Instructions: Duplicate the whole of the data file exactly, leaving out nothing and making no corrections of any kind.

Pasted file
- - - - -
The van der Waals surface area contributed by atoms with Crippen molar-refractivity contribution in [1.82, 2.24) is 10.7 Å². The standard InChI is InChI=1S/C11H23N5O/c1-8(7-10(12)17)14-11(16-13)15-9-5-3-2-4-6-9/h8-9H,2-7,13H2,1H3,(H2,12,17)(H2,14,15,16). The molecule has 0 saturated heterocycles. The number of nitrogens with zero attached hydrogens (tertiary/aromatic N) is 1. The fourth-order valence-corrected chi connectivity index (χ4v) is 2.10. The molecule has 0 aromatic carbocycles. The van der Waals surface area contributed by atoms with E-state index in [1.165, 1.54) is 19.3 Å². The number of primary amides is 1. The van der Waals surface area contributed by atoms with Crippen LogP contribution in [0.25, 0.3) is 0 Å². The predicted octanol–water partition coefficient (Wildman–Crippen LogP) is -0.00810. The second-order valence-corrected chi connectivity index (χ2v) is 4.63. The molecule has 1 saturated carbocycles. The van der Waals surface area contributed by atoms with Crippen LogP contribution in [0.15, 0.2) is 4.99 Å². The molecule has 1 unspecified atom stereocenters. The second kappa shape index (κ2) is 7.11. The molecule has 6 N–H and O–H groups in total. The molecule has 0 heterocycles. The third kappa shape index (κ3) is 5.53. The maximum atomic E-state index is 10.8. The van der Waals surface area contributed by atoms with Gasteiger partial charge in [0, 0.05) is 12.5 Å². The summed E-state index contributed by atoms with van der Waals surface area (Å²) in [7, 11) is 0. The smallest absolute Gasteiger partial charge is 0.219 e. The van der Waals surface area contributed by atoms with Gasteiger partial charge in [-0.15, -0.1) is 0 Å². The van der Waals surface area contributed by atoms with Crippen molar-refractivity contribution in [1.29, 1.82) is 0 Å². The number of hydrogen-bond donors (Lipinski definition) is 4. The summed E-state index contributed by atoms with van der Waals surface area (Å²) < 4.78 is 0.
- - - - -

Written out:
The van der Waals surface area contributed by atoms with Crippen molar-refractivity contribution in [1.82, 2.24) is 10.7 Å². The standard InChI is InChI=1S/C11H23N5O/c1-8(7-10(12)17)14-11(16-13)15-9-5-3-2-4-6-9/h8-9H,2-7,13H2,1H3,(H2,12,17)(H2,14,15,16). The molecule has 0 saturated heterocycles. The number of nitrogens with zero attached hydrogens (tertiary/aromatic N) is 1. The fourth-order valence-corrected chi connectivity index (χ4v) is 2.10. The molecule has 0 aromatic carbocycles. The van der Waals surface area contributed by atoms with E-state index in [1.165, 1.54) is 19.3 Å². The number of primary amides is 1. The van der Waals surface area contributed by atoms with Crippen LogP contribution in [0.25, 0.3) is 0 Å². The predicted octanol–water partition coefficient (Wildman–Crippen LogP) is -0.00810. The second-order valence-corrected chi connectivity index (χ2v) is 4.63. The molecule has 1 saturated carbocycles. The van der Waals surface area contributed by atoms with Crippen LogP contribution in [0.15, 0.2) is 4.99 Å². The molecule has 1 unspecified atom stereocenters. The second kappa shape index (κ2) is 7.11. The molecule has 6 N–H and O–H groups in total. The molecule has 0 heterocycles. The third kappa shape index (κ3) is 5.53. The maximum atomic E-state index is 10.8. The van der Waals surface area contributed by atoms with Gasteiger partial charge in [0, 0.05) is 12.5 Å². The summed E-state index contributed by atoms with van der Waals surface area (Å²) in [7, 11) is 0. The smallest absolute Gasteiger partial charge is 0.219 e. The van der Waals surface area contributed by atoms with Gasteiger partial charge in [-0.15, -0.1) is 0 Å². The van der Waals surface area contributed by atoms with Crippen molar-refractivity contribution in [1.29, 1.82) is 0 Å². The number of hydrogen-bond donors (Lipinski definition) is 4. The summed E-state index contributed by atoms with van der Waals surface area (Å²) < 4.78 is 0.